Everything You Need to Know About Garam Masala
This staple in Indian cooking has become a recent spice rack must-have for many.
In North Indian and much of South Asian cooking, garam masala is a pantry staple, used to spice up everything from lentils to meat to stews and sauces. Though this beloved spice blend is not news to those familiar with Indian food (it’s usually added to restaurant favorites like channa masala, chicken tikka masala, and baingan bharta), it’s become a recent spice rack must-have for many.
As for what it’s made up of, the components can vary depending on the region in which it’s made, local traditions, and the personal preference of the individual creating the blend. Some typical ingredients include black pepper, cinnamon, cloves, coriander, cumin, cardamom, dried chilies, fennel, mace, and nutmeg, according to The New Food Lover’s Companion. Other blends may also include nuts, bay leaf, asafetida, black stone flower, or even dried rosebuds. Garam masala isn’t spicy the way that raw chillies or chilli powder are—its deep flavor is usually described as warm, which is why it makes sense that this spice blend literally translates to “hot spices,” and why its origins are in the cooler climates of North India. It’s definitely a great spice to start out with if you’re intimidated by the heat of Indian cooking.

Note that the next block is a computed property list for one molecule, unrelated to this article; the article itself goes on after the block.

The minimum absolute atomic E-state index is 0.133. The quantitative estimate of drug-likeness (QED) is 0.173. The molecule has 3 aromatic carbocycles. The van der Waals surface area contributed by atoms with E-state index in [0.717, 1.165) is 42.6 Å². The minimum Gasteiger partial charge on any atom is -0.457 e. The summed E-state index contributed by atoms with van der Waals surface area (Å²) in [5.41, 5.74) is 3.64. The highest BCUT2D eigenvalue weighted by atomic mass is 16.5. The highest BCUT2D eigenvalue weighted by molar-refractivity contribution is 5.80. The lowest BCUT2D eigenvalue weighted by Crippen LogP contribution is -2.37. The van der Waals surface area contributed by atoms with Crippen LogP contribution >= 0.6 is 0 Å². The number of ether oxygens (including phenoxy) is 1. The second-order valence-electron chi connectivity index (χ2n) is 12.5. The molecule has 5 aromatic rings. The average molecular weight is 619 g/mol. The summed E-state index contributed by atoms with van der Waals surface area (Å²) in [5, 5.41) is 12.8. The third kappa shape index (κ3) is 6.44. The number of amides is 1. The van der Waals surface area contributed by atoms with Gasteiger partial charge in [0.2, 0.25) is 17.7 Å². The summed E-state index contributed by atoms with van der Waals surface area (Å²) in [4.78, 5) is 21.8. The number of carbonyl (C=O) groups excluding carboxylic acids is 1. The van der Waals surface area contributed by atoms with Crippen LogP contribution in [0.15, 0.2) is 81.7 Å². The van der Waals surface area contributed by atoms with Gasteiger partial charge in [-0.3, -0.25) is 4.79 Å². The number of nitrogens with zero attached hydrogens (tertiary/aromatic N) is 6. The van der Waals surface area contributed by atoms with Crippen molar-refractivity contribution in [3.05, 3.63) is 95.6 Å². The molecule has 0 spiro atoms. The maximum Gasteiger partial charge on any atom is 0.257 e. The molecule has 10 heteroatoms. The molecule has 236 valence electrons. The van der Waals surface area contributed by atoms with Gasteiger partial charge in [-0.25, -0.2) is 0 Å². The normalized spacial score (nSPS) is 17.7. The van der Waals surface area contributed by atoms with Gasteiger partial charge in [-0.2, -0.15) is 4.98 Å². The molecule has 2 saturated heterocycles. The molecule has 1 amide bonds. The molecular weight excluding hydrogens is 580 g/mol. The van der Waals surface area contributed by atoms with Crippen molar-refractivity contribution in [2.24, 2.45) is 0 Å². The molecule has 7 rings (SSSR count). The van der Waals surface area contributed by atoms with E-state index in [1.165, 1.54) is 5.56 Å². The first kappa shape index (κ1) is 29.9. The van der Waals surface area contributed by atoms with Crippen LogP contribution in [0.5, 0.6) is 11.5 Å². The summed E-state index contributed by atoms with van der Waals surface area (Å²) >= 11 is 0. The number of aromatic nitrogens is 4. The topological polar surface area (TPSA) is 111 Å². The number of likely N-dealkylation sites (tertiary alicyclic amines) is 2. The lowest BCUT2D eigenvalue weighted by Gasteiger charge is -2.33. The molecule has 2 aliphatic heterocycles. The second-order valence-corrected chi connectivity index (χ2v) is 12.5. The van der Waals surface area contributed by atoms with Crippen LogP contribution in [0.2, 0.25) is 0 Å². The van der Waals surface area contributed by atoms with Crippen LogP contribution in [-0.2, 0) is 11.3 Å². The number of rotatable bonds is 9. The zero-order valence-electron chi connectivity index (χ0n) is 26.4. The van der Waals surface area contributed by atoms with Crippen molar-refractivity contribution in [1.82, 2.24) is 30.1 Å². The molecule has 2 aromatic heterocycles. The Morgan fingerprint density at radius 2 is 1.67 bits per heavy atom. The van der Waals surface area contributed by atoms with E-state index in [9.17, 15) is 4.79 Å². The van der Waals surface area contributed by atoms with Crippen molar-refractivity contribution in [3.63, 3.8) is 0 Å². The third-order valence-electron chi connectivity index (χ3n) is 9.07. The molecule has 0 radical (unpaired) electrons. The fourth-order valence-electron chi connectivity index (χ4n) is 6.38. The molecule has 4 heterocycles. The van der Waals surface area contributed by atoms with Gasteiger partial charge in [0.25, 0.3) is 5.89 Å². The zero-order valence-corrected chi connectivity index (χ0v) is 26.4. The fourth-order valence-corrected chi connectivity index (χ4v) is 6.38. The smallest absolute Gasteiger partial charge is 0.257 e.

Because the spices are typically toasted before they are ground, garam masala can’t handle a high cooking temperature, so it’s best to add it toward the end of the cooking process in order to prevent it from burning and becoming bitter. It’s also incredibly versatile—keep it in your spice rack to add a burst of flavor to meals that need a little oomph. If you’re trying to spice up roasted veggies for example, garam masala’s earthy flavor is a natural fit for anything from Brussels sprouts and butternut squash to okra. It doesn’t need to take a starring role either—you can add just a bit to homemade salad dressings and marinades to mix things up.
You can find garam masala at a well-stocked supermarket (on the international aisle or spice aisle), at a South Asian market, or online. If you’re super committed, you could try blending your own, giving you complete control over the flavor and heat, and an all-around fresher, fuller flavor. Ready to take the plunge? Our version uses cumin, coriander seeds, black peppercorn, nutmeg, cardamom, clove, and cinnamon. Just toast the spices until they’re fragrant, and then grind them all in a spice mill or coffee grinder—it’ll last for about six months if you store the blend in an airtight container in a cool dark place.